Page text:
The foreigners shall fade away, and be frightened out of their fortresses.
Read Chapter 18
Augustine of Hippo
46. "The strange children have lied unto Me." Children, not to be called Mine, but rather strange children, to whom it is rightly said, "Ye are of your father the devil," have lied unto Me. "The strange children have waxen old" (ver. 45). The strange children, to whom for their renovation I brought the new Testament, have remained in the old man. "And they have halted from their own paths." And like those that are weak in one foot, for holding the old they have rejected the new Testament, they have become halt, even in their old Law, rather following their own traditions, than God's. For they brought frivolous charges of unwashen hands, because such were the paths, which themselves had made and worn by long use, in wandering from the ways of God's commands. ...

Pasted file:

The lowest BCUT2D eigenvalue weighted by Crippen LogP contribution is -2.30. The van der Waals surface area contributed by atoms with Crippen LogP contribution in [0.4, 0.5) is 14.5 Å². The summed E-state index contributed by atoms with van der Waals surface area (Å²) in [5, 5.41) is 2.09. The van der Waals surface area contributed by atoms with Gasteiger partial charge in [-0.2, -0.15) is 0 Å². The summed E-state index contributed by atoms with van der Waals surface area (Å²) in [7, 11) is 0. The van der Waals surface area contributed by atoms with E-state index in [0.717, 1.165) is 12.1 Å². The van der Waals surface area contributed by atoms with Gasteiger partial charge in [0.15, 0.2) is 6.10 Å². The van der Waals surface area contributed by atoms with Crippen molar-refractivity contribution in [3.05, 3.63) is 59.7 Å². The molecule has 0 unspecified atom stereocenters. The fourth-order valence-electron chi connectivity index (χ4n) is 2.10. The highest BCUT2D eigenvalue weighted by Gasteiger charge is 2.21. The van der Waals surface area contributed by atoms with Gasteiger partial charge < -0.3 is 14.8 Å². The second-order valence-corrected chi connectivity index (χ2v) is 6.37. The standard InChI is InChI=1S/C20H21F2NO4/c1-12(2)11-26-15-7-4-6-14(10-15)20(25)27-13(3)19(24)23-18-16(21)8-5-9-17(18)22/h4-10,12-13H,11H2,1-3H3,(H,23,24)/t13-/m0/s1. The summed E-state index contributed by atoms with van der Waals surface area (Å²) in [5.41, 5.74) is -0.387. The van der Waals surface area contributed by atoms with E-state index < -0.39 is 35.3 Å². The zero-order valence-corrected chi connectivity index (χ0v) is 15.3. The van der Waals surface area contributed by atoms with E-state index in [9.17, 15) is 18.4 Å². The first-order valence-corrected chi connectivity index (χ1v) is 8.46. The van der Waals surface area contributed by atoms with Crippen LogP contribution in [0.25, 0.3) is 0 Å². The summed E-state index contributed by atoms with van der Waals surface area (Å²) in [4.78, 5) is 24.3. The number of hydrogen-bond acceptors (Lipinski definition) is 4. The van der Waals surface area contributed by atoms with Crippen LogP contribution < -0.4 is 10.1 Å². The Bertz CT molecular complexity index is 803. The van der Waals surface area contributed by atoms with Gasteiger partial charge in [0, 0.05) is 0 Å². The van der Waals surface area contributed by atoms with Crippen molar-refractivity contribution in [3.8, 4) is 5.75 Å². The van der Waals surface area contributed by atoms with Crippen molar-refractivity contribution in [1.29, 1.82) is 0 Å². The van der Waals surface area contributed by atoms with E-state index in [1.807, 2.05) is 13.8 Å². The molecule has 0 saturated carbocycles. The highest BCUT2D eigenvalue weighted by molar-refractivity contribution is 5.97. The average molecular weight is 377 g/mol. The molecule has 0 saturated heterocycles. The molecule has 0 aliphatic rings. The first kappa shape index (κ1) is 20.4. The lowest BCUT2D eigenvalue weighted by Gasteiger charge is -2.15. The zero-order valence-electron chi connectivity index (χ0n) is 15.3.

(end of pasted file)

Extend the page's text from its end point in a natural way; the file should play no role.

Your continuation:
Faded, (inveterati sunt) "are grown old. "(Haydock)
The Jews had been long the objects of God's favours: yet they fall away. Thus we often see priests outdone in piety by simple laics. (Berthier)
David continues in the comparison of a tree which bears no fruit; (Calmet) thus lying, as it were, and frustrating the just expectations of the owner. Subjects do the like, when they revolt; (Isaias xxx. 9.) and thus deserve the title of strange. Protestants, "the strangers shall fade away, and be afraid out of their close places "(St. Jerome) "shall flow away, and be contracted in their straits "while I shall be at large, ver. 37. The last verb gachregu, (Haydock) occurs no where else. It may signify "shall be withered "or burnt, from charar. (Calmet) ...